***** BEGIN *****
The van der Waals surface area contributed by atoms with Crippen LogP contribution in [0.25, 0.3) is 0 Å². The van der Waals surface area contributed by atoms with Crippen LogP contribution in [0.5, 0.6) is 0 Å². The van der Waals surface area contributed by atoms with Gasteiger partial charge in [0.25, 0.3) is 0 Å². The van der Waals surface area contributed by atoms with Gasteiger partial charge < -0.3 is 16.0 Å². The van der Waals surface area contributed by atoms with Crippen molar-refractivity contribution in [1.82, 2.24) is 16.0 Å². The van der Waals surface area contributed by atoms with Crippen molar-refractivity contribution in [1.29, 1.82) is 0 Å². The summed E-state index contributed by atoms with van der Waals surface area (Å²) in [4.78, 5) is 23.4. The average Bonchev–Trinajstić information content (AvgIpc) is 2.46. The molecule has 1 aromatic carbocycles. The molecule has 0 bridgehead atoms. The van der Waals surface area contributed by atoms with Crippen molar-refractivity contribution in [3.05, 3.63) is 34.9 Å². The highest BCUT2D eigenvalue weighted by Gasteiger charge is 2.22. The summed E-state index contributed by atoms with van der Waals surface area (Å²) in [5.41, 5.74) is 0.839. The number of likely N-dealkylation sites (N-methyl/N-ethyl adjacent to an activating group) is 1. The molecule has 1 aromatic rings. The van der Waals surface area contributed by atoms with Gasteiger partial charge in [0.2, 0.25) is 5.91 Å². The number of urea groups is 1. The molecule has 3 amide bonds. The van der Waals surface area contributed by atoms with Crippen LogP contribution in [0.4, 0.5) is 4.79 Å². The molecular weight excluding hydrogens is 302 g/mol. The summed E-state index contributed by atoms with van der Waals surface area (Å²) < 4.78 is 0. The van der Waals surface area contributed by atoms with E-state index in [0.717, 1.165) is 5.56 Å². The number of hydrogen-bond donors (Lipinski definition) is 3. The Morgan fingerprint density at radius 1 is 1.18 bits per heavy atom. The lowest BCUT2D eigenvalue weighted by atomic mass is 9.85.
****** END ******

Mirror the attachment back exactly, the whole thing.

The van der Waals surface area contributed by atoms with Crippen LogP contribution in [0.25, 0.3) is 0 Å². The van der Waals surface area contributed by atoms with Crippen LogP contribution in [0.5, 0.6) is 0 Å². The van der Waals surface area contributed by atoms with Gasteiger partial charge in [0.25, 0.3) is 0 Å². The van der Waals surface area contributed by atoms with Gasteiger partial charge < -0.3 is 16.0 Å². The van der Waals surface area contributed by atoms with Crippen molar-refractivity contribution in [1.82, 2.24) is 16.0 Å². The van der Waals surface area contributed by atoms with Crippen molar-refractivity contribution in [1.29, 1.82) is 0 Å². The summed E-state index contributed by atoms with van der Waals surface area (Å²) in [4.78, 5) is 23.4. The average Bonchev–Trinajstić information content (AvgIpc) is 2.46. The molecule has 1 aromatic carbocycles. The molecule has 0 bridgehead atoms. The van der Waals surface area contributed by atoms with Crippen molar-refractivity contribution in [3.05, 3.63) is 34.9 Å². The highest BCUT2D eigenvalue weighted by Gasteiger charge is 2.22. The summed E-state index contributed by atoms with van der Waals surface area (Å²) in [5.41, 5.74) is 0.839. The number of likely N-dealkylation sites (N-methyl/N-ethyl adjacent to an activating group) is 1. The molecule has 1 aromatic rings. The van der Waals surface area contributed by atoms with Gasteiger partial charge in [0.2, 0.25) is 5.91 Å². The number of urea groups is 1. The molecule has 3 amide bonds. The van der Waals surface area contributed by atoms with Crippen LogP contribution in [0.4, 0.5) is 4.79 Å². The molecular weight excluding hydrogens is 302 g/mol. The summed E-state index contributed by atoms with van der Waals surface area (Å²) < 4.78 is 0. The van der Waals surface area contributed by atoms with E-state index in [0.717, 1.165) is 5.56 Å². The number of hydrogen-bond donors (Lipinski definition) is 3. The Morgan fingerprint density at radius 1 is 1.18 bits per heavy atom. The lowest BCUT2D eigenvalue weighted by atomic mass is 9.85.